With hot temperatures baking the Southern Interior, and a heat warning in place for the region, city and health officials are urging residents and visitors to take precautions.
Environment Canada is forecasting temperatures near 35 C until Sunday, with overnight lows dropping to 18 C.
“We want people to take precautions and be aware of the dangers from the heat,” said City of Penticton emergency program co-ordinator Brittany Seibert.
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“So that means drinking plenty of water, cover up as needed, apply sunscreen, go for a dip in the lakes and check in on your friends, family, seniors and neighbours. People can go into city facilities during regular operating hours to cool off as well.”
Those city facilities are:
- Penticton community centre, 325 Power St.
- Penticton public library, 875 Main St.
- Penticton seniors’ drop-in centre, 2965 Main St.
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Interior Health says people should stay hydrated, take it easy during the hottest part of the day, wear damp clothing or take a cool shower if hot, stay in the shade and wear sunscreen.
“Take immediate action to cool down if you are overheating,” said Interior Health. “Signs of overheating include feeling unwell, headache and dizziness. Overheating can lead to heat exhaustion and heat stroke.”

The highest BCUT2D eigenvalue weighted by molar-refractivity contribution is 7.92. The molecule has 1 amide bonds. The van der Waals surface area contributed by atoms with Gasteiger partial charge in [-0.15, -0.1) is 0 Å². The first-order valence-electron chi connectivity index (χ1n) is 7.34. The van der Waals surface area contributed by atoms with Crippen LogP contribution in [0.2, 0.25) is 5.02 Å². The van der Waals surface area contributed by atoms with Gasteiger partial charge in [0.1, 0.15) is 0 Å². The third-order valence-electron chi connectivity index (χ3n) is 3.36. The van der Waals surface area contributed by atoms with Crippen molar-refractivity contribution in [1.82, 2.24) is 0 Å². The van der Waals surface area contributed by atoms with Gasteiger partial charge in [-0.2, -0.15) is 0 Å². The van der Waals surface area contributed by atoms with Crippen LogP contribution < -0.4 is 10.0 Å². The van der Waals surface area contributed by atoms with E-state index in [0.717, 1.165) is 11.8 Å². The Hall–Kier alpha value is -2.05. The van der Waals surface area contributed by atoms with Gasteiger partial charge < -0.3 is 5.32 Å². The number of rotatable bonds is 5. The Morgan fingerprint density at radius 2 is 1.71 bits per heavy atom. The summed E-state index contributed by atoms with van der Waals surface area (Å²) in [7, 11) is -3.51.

Heat warnings are also in place for the Cariboo, South Thompson, North Thompson, South Thompson, Central Coast, Fort Nelson and Watson Lake regions.
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The Okanagan was also placed under another thunderstorm watch on Saturday morning.
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Environment Canada issued a thunderstorm watch on Friday, and another watch could be issued for Sunday, as the national weather agency is forecasting a 40 per cent chance of thunderstorms in the afternoon.
On Saturday afternoon, at 3:35 p.m., Environment Canada issued a severe thunderstorm warning for the Nicola region.
The agency said it was tracking a thunderstorm 25 km southeast of Merritt, and that it was moving 15 km/h towards the Okanagan Connector.
Monday’s forecast will be cooler, with a high of 30 C and a 60 per cent chance of showers.
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